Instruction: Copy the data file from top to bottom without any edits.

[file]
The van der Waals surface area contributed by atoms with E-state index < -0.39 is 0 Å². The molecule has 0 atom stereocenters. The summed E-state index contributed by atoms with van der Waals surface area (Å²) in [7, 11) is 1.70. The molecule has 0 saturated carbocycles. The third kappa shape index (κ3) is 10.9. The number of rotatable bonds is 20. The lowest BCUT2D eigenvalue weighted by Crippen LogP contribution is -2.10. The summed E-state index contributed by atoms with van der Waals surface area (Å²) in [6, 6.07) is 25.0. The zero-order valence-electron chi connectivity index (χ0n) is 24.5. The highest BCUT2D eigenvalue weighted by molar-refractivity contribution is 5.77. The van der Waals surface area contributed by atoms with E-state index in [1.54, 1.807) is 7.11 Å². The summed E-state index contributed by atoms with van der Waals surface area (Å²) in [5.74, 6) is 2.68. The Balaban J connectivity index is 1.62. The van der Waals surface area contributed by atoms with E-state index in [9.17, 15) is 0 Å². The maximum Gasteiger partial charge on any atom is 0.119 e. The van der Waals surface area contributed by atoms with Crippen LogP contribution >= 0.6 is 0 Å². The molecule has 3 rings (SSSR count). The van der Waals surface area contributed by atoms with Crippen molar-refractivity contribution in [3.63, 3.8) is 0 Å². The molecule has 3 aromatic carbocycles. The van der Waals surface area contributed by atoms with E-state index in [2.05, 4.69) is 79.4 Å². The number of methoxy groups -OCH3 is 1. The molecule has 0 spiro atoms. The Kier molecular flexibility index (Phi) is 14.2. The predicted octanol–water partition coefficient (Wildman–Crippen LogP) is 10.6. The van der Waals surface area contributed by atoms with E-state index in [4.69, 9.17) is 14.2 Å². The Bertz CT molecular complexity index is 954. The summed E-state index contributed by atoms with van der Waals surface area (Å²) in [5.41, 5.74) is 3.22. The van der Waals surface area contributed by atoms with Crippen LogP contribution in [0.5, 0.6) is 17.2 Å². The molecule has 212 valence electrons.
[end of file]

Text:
The van der Waals surface area contributed by atoms with E-state index < -0.39 is 0 Å². The molecule has 0 atom stereocenters. The summed E-state index contributed by atoms with van der Waals surface area (Å²) in [7, 11) is 1.70. The molecule has 0 saturated carbocycles. The third kappa shape index (κ3) is 10.9. The number of rotatable bonds is 20. The lowest BCUT2D eigenvalue weighted by Crippen LogP contribution is -2.10. The summed E-state index contributed by atoms with van der Waals surface area (Å²) in [6, 6.07) is 25.0. The zero-order valence-electron chi connectivity index (χ0n) is 24.5. The highest BCUT2D eigenvalue weighted by molar-refractivity contribution is 5.77. The van der Waals surface area contributed by atoms with E-state index in [1.54, 1.807) is 7.11 Å². The summed E-state index contributed by atoms with van der Waals surface area (Å²) in [5.74, 6) is 2.68. The Balaban J connectivity index is 1.62. The van der Waals surface area contributed by atoms with E-state index in [9.17, 15) is 0 Å². The maximum Gasteiger partial charge on any atom is 0.119 e. The van der Waals surface area contributed by atoms with Crippen LogP contribution >= 0.6 is 0 Å². The molecule has 3 rings (SSSR count). The van der Waals surface area contributed by atoms with Crippen molar-refractivity contribution in [3.63, 3.8) is 0 Å². The molecule has 3 aromatic carbocycles. The van der Waals surface area contributed by atoms with E-state index in [2.05, 4.69) is 79.4 Å². The number of methoxy groups -OCH3 is 1. The molecule has 0 spiro atoms. The Kier molecular flexibility index (Phi) is 14.2. The predicted octanol–water partition coefficient (Wildman–Crippen LogP) is 10.6. The van der Waals surface area contributed by atoms with E-state index in [4.69, 9.17) is 14.2 Å². The Bertz CT molecular complexity index is 954. The summed E-state index contributed by atoms with van der Waals surface area (Å²) in [5.41, 5.74) is 3.22. The van der Waals surface area contributed by atoms with Crippen LogP contribution in [0.5, 0.6) is 17.2 Å². The molecule has 212 valence electrons.